A new build of CSView is available, and it now supports Apple Silicon Macs (i.e. M1 series of SoCs which use the ARM aarch64 architecture)
The new version is 1.3.6 and is available to download
Due to Java’s support for Apple Silicon, it’s not possible to build an app bundle which supports both Apple and Intel CPUs at present. This is a requirement for distributing the app through the App Store, so for now I am only able to distribute the Intel build of CSView there.
CSView 2.0 Alpha 1 for MacOS is now available for download!
Download CSView 2.0 Alpha 1 - macOS 10.12+, 64-bit Intel, 3.5MB
Version 2.0 is a macOS native application, bringing performance and visual improvements.
Alpha 1 doesn’t yet support all the features of the 1.x releases, such as search and custom column delimiters. These will be coming in future alphas before the official 2.0 release.
I have a prototype grid renderer in the works for Windows too, but I’m focusing on getting a fully working Mac release ready first.
With the release of macOS Catalina (10.15) there have been some changes to the way software needs to be signed. In particular, Apple has introduced a new Notarization service which allows developers to pre-register the digital signature of an application so that it can be later checked by the operating system when a user downloads software outside the App Store.
I took this as a good opportunity to update to Java 11, and the rest of this article covers the changes I’ve needed to make to the packaging process.
Having seen Peter Bourgon’s post on multipart http responses come up in the Golang Weekly newsletter, I thought I would write some notes on a related problem I was looking at recently: how to stream a multipart upload to a remote HTTP server.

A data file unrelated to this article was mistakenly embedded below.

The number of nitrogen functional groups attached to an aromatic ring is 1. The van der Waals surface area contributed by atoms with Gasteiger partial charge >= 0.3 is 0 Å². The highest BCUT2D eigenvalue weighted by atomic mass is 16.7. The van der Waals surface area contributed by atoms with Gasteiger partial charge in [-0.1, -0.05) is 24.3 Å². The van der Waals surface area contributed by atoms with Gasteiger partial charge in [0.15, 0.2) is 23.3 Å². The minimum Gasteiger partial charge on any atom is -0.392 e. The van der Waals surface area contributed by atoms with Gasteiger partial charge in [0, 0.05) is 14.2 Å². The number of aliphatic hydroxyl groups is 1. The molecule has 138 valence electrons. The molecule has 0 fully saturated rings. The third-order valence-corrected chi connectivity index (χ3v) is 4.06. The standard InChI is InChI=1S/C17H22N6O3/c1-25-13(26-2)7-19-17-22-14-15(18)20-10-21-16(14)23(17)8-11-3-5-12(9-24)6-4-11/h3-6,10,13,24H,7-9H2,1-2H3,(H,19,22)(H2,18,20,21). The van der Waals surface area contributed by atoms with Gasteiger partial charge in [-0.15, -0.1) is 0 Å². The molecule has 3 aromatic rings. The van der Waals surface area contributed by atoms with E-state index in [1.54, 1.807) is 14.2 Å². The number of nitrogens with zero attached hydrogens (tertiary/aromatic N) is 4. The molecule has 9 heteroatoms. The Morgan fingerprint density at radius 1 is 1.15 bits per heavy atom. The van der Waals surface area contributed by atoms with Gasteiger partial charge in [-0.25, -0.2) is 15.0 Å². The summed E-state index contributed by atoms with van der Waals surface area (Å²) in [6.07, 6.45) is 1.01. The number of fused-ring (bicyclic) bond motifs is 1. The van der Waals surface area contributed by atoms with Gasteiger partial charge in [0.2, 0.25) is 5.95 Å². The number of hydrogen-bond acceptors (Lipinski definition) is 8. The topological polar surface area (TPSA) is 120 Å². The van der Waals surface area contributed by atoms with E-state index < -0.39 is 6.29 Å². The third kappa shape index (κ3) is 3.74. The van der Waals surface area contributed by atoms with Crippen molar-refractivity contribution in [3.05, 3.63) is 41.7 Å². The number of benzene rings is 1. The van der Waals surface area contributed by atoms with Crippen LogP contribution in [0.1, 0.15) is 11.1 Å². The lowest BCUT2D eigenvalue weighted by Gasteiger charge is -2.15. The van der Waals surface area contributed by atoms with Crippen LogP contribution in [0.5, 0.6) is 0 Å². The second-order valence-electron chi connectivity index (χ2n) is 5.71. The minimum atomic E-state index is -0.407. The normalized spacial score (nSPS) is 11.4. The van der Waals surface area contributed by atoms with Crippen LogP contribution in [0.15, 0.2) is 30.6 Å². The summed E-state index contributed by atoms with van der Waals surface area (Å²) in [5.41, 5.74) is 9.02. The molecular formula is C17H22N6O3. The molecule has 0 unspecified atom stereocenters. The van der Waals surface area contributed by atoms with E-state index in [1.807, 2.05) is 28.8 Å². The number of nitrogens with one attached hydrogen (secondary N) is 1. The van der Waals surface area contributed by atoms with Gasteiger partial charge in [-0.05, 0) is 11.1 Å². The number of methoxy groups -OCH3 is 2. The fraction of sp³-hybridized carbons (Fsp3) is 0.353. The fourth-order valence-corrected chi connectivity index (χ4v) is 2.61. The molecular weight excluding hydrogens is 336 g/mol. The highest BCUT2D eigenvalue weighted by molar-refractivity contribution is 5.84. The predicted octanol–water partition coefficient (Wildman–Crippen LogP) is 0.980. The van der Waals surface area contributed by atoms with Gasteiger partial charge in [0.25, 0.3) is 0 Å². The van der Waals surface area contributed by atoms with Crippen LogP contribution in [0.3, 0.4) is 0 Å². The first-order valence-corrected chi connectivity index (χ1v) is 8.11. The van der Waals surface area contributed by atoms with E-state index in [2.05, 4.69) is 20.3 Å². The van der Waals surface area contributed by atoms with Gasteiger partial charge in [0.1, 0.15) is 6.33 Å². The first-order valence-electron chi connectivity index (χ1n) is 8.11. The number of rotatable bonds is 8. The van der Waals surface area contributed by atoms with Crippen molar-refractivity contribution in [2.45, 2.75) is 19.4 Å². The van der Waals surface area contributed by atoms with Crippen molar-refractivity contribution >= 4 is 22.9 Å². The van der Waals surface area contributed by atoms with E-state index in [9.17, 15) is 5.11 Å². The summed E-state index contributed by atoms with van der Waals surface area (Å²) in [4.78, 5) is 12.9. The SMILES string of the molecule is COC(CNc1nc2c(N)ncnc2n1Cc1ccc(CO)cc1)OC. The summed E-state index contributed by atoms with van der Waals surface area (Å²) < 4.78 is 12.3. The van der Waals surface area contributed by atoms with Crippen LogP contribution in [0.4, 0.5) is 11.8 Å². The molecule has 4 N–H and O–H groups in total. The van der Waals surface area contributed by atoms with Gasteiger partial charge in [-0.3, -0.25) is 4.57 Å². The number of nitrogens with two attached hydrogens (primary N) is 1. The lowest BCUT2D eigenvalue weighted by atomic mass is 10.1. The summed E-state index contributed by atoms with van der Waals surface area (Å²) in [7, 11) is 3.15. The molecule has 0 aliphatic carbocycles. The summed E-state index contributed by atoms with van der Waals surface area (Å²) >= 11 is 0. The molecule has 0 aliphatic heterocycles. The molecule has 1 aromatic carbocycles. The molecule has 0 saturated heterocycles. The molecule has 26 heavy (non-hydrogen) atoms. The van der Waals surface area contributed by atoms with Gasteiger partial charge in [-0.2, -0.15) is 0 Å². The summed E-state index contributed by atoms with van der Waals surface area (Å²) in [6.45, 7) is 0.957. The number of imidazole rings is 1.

My specific use case is to receive a stream from AWS S3, and pipe it into the upload API for Asana. It’s probably ending up back in S3, but that’s neither here nor there.
The multipart writer provided with Go’s standard library makes serving multipart responses really easy, but sending an
HTTP request needs an io.Reader to provide a streaming request body, which doesn’t fit nicely with the
I found a couple of answers solving this problem, either by manually encoding the multipart headers or by running a separate goroutine to write into a pipe which can then be read by the HTTP client.
I settled on something in between: writing the headers to a byte buffer, then slicing the buffer and composing
io.MultiReader from the parts and the body reader from the S3
CompactList implements the
List<Long> interface, but internally it uses a tree of variable word-width segments to
improve performance and memory usage compared to an
Performance tends to be worse for appends than an
ArrayList but better for inserts. Memory usage is significantly
reduced, even for incompressible random data where it approaches the memory use of an array of primitive longs (which
happens to be the internal representation in this case).
While playing about with ideas for generic types in Go, I have come up with what I’m calling a ‘Generic Adapter’.
The approach I’ve taken here is essentialy that described by Kevin Gillette in a 2013 Post to golang-nuts. It implements ‘erasure-style’ generics by wrapping the generic implementation of each method with an adapter function which handles type assertions for the caller.
After my earlier experiments with B2, I had an extremely interesting call with Backblaze about B2 features and performance.
Firstly, they have recently added a caching layer to speed up serving repeatedly requested files. This reduces the delay as the file is reassembled from Reed-Solomon slices. They also suggested that I do some new tests, as they thought I should be seeing faster speeds, even for first-access.
I’ve been implementing a Go client library for the Backblaze B2 cloud storage service: go-backblaze. It works extremely well, but is a bit slow to get files back.
Update 12th December: I’ve spoken to Backblaze, who have been working to improve performance. I have performed some new tests and written them up.
After reading this article about Magnetic Poetry I was taken by the idea that the fridge was no longer the central notice board of the home:
Our age-old impulses haven’t gone away—changes in technology have just encouraged us to take them elsewhere. “It used to be the fridge door was the center of the home,” Kapell says. “That’s where people would hang their kids’ art, leave notes for each other, put pictures, all that stuff.”